One example is onboarding. If onboarding is poor, your hiring managers will pursue more of a “hit the ground running” ideal candidate profile because they need someone with limited ramp time.  However, if onboarding is good, it can help you widen the aperture of the role and influence the hiring manager to consider a “hit the ground learning” candidate profile instead for some of those required skills.  This is a game changer as it opens up the talent pools. 

I’d love to see more recruiters talk to hiring managers in the req kickoff meeting about their onboarding plans. Not that TA should own onboarding or that recruiters should build out onboarding plans, but talking about it and leveraging some teachable moments with the hiring manager is key to hiring hard-to-recruit or otherwise unaffordable talent.  

Many of my friends in TA leadership roles are actively volunteering to take on responsibilities outside of what encompasses traditional talent acquisition. They’re raising their hands to lead onboarding and internal mobility initiatives, which are often in the realm of talent management.  

On the evolving perspective of internal mobility 

How we think about internal mobility is also evolving. For most of my 30-year career, I was recognized—even rewarded—for retaining staff on my team. I was awarded for hoarding. Now, organizations are starting to reward people for being net exporters of talent, where leaders provide more career coaching and support for talent on their teams to help them pursue other roles within the company.   

I want to live in a world where every hire is a company hire and get rid of the hoarding and poaching mindset. To do that, we need to rethink our dated policies around internal mobility and ask ourselves if our approaches encourage talent to either leave our companies or transfer within our organizations. For example, attrition can happen when we require the candidate’s current manager to be notified when interviewing for an internal role or we don’t pay an internal transfer a market-appropriate salary.  

On AI advancements and what it means for recruiting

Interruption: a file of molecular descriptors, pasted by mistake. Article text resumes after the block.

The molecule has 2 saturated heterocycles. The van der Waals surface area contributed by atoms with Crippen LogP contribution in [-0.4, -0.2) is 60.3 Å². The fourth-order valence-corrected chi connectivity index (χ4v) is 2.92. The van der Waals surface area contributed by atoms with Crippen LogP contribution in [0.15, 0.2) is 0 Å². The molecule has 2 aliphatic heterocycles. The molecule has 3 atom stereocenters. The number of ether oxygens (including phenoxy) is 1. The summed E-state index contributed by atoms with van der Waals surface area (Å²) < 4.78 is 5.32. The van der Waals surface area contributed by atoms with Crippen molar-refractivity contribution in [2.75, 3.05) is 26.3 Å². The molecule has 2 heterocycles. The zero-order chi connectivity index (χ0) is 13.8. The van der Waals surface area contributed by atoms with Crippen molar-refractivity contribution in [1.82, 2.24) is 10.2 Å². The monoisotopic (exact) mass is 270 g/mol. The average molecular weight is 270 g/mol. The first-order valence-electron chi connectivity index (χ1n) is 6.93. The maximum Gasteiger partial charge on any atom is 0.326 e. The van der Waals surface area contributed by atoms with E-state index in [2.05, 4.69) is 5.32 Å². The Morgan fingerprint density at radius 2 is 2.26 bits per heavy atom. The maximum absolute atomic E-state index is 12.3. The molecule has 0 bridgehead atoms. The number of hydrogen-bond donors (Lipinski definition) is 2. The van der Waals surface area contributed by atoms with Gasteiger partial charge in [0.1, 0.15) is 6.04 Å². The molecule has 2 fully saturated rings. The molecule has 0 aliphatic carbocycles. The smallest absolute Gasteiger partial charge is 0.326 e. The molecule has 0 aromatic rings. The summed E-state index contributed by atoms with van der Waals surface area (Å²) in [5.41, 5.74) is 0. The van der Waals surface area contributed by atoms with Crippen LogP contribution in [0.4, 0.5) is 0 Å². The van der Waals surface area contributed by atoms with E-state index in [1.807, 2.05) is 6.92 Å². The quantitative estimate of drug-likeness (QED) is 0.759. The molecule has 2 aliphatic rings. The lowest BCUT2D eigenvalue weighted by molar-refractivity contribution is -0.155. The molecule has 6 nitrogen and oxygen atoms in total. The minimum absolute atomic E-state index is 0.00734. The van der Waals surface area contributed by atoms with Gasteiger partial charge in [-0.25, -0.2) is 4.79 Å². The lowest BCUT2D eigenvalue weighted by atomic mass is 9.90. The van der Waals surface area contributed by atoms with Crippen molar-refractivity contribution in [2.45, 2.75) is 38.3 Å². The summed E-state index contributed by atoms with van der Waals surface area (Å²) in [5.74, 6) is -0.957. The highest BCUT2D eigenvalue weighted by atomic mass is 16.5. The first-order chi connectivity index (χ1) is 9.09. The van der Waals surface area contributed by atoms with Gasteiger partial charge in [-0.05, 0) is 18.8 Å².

Applicants can already optimize their resumes to the job description using AI. A candidate can be on a Zoom interview with AI on their phone, listening and prompting them on how to respond. What will the world be like when candidates can fake their way through assessments with AI? Are we going to try to ban candidates from using AI like teachers tried to ban calculators in the 1960s and ‘70s?  And if we decide to embrace it and encourage it, how will we make it fair when some candidates have access and some don’t? After all, many candidates will have access to AI once they start the job, just like Google or Wikipedia. And how is that different from candidates who have career coaches and resume writers and access to recruiters who prepare them for interviews versus candidates who have none of that? 

The bigger issue, I think, will be identity verification. How will we know that the person who applied and interviewed— maybe even got the offer— is one, a real person or two, the same person who will show up to new hire orientation? Will we go old school and require candidates to do in-person interviews with no technology, not even an Apple Watch? I know professors and teachers are asking these questions now as they try to evaluate students.  

So, what does AI mean for recruiters?  I think the transactional, process-oriented recruiters hiring with a “post-n-route" sourcing approach will be automated out of jobs, and the true talent advisor recruiters who have strong relationship-building, influencing, listening, and selling skills will thrive. AI will become a productivity tool and recruiters will differentiate themselves based on soft skills with hiring managers and candidates.   

On must-read books for HR leaders 

 Additional resources from John